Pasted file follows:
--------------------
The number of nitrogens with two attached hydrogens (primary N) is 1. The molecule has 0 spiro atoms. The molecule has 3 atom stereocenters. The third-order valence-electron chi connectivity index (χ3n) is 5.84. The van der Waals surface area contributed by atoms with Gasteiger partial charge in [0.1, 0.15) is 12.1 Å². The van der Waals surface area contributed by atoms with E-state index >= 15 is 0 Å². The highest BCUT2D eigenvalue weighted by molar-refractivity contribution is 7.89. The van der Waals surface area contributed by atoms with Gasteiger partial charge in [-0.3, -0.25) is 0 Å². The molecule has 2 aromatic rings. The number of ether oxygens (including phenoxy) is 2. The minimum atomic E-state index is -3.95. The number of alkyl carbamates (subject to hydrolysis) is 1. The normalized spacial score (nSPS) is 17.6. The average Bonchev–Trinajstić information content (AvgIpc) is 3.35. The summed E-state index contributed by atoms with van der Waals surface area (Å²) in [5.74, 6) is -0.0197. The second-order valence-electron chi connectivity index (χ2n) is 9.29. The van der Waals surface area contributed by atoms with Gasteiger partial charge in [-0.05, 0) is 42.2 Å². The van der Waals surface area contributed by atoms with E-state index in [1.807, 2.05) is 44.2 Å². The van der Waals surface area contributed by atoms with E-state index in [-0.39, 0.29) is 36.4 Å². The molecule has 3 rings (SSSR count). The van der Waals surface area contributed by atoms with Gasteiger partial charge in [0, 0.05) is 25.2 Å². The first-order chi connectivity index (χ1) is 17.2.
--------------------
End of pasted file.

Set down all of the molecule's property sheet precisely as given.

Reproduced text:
The number of nitrogens with two attached hydrogens (primary N) is 1. The molecule has 0 spiro atoms. The molecule has 3 atom stereocenters. The third-order valence-electron chi connectivity index (χ3n) is 5.84. The van der Waals surface area contributed by atoms with Gasteiger partial charge in [0.1, 0.15) is 12.1 Å². The van der Waals surface area contributed by atoms with E-state index >= 15 is 0 Å². The highest BCUT2D eigenvalue weighted by molar-refractivity contribution is 7.89. The van der Waals surface area contributed by atoms with Gasteiger partial charge in [-0.3, -0.25) is 0 Å². The molecule has 2 aromatic rings. The number of ether oxygens (including phenoxy) is 2. The minimum atomic E-state index is -3.95. The number of alkyl carbamates (subject to hydrolysis) is 1. The normalized spacial score (nSPS) is 17.6. The average Bonchev–Trinajstić information content (AvgIpc) is 3.35. The summed E-state index contributed by atoms with van der Waals surface area (Å²) in [5.74, 6) is -0.0197. The second-order valence-electron chi connectivity index (χ2n) is 9.29. The van der Waals surface area contributed by atoms with Gasteiger partial charge in [-0.05, 0) is 42.2 Å². The van der Waals surface area contributed by atoms with E-state index in [1.807, 2.05) is 44.2 Å². The van der Waals surface area contributed by atoms with E-state index in [-0.39, 0.29) is 36.4 Å². The molecule has 3 rings (SSSR count). The van der Waals surface area contributed by atoms with Gasteiger partial charge in [0, 0.05) is 25.2 Å². The first-order chi connectivity index (χ1) is 17.2.